The Handwriting Is on the Wall

A winning handwriting sample, from 9-year-old Stacy George, in a competition sponsored by Zaner-Bloser Educational Publishers.
A winning handwriting sample, from 9-year-old Stacy George, in a competition sponsored by Zaner-Bloser Educational Publishers. (Zaner-bloser Educational Publishers)
By Margaret Webb Pressler
Washington Post Staff Writer
Wednesday, October 11, 2006

The computer keyboard helped kill shorthand, and now it's threatening to finish off longhand.

When handwritten essays were introduced on the SAT exams for the class of 2006, just 15 percent of the almost 1.5 million students wrote their answers in cursive. The rest? They printed. Block letters.

And those college hopefuls are just the first edge of a wave of U.S. students who no longer get much handwriting instruction in the primary grades, frequently 10 minutes a day or less. As a result, more and more students struggle to read and write cursive.

Many educators shrug. Stacked up against teaching technology, foreign languages and the material on standardized tests, penmanship instruction seems a relic, teachers across the region say. But academics who specialize in writing acquisition argue that it's important cognitively, pointing to research that shows children without proficient handwriting skills produce simpler, shorter compositions, from the earliest grades.

Scholars who study original documents say the demise of handwriting will diminish the power and accuracy of future historical research. And others simply lament the loss of handwritten communication for its beauty, individualism and intimacy.

"It's like so many other things in our society -- there's a sense of loss for what once was," said Laura B. Smolken, a professor of elementary education and early childhood development at the University of Virginia.

At Keene Mill Elementary in Springfield, Debbie Mattocks teaches cursive once a week to her gifted-and-talented group of third-graders -- mainly so they can read it. All their poems and stories are typed. Children in Fairfax County schools are taught keyboarding beginning in kindergarten.

"I can't think of any other place you need cursive as an adult other than to sign your name," she said. "Cursive -- that is so low on the priority list, we really could care less. We are much more concerned that these kids pass their SOLs [standardized tests], and that doesn't require a bit of cursive."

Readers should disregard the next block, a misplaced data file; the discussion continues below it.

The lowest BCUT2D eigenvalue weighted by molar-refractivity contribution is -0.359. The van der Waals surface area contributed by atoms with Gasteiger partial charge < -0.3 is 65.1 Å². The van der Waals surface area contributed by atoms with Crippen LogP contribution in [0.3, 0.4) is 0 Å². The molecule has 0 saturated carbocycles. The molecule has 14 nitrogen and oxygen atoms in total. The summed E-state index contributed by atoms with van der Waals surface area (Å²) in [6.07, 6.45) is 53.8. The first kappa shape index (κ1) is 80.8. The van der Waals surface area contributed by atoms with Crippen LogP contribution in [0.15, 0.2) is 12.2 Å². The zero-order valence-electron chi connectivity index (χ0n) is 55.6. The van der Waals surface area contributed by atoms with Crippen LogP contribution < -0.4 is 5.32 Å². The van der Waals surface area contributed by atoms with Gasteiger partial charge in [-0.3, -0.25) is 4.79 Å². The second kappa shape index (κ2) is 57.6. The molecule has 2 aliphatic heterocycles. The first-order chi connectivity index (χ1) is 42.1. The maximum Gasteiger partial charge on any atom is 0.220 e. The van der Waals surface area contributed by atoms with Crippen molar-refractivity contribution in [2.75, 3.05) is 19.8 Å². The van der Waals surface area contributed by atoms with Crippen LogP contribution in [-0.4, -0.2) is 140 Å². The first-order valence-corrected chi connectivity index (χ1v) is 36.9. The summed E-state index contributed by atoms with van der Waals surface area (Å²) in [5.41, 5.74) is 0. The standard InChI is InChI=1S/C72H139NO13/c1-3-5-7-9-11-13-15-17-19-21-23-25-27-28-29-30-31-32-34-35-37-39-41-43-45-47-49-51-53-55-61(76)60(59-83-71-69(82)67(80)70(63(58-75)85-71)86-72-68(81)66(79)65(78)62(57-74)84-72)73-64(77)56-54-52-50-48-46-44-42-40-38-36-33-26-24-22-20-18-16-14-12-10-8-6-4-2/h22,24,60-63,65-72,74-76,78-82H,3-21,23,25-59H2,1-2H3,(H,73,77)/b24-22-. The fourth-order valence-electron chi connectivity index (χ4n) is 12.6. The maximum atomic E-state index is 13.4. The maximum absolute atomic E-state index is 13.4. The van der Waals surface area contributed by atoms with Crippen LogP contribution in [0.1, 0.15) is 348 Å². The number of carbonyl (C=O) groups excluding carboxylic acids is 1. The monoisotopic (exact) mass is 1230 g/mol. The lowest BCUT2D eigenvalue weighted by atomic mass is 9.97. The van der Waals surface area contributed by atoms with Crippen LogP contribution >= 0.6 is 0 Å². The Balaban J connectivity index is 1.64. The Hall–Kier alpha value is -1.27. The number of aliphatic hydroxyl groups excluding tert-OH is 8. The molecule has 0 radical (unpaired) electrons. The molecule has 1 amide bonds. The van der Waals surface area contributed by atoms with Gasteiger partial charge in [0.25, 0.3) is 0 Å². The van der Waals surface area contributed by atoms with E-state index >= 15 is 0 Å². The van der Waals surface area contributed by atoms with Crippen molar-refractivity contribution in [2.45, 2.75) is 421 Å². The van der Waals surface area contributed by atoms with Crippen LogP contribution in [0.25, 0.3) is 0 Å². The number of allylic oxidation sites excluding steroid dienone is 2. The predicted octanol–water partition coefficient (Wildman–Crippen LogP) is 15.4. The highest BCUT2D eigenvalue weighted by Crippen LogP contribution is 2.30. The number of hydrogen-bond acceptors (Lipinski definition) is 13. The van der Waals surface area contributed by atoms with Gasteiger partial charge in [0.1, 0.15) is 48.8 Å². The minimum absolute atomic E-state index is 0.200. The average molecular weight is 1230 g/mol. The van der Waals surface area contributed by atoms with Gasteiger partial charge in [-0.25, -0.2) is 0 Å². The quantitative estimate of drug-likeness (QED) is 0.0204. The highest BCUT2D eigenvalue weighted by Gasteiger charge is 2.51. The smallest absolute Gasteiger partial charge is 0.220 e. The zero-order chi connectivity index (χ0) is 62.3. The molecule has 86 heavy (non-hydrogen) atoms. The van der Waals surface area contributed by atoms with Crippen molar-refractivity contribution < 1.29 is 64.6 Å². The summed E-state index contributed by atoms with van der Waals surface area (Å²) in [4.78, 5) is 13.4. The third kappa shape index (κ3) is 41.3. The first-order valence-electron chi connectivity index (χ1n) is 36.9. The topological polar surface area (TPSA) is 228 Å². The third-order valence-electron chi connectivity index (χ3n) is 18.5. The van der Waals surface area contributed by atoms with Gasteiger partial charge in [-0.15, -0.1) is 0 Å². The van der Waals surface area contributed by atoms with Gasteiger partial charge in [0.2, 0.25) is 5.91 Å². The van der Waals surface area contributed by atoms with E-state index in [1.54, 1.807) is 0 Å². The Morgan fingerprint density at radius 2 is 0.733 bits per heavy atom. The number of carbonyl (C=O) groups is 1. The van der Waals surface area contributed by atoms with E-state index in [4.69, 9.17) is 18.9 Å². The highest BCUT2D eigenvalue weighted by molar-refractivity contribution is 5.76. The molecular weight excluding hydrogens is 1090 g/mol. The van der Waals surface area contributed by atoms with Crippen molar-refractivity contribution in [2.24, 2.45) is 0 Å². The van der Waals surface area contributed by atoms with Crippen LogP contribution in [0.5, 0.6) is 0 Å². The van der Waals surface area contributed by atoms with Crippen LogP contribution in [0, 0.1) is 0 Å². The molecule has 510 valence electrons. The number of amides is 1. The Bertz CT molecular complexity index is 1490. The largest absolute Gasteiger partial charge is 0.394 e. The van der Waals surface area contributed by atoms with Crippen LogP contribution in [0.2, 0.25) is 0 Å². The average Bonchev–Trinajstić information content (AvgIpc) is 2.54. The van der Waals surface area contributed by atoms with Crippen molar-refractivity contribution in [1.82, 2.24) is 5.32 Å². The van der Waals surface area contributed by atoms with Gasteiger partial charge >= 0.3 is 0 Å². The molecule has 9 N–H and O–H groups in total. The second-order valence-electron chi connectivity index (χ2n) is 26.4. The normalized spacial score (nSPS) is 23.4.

Older students who never mastered handwriting say it doesn't affect their grades. "A lot of kids have just awful handwriting. . . . Teachers don't take off points for poor handwriting," said Matt Paragamian, a 10th-grader at St. Albans School in Northwest Washington. Many of his classmates take notes in class on their own laptops and do homework on computers.

Until the 1970s, penmanship was a separate daily lesson through sixth grade, said Dennis Williams, national product manager for Zaner-Bloser Handwriting, the most widely used penmanship curriculum. At its peak in the 1940s and '50s, most teachers insisted on as much as two hours a week, but a 2003 Vanderbilt University survey of primary-grade teachers found that most now spend 10 minutes a day or less on the subject. To adapt to this new reality, the Zaner-Bloser method has been changed to a 15-minute daily plan.

In Montgomery County, schools "don't have separate handwriting instruction for handwriting's sake," said spokesman Brian Edwards. Only a handful of schools in Prince George's County teach handwriting. Fairfax educators struggle to include penmanship.

"It is hard to fit it in," said Pat Fege, the county's language arts coordinator. The goal now is only to produce legible handwriting, Fege said. "It's just not the vehicle it once was."

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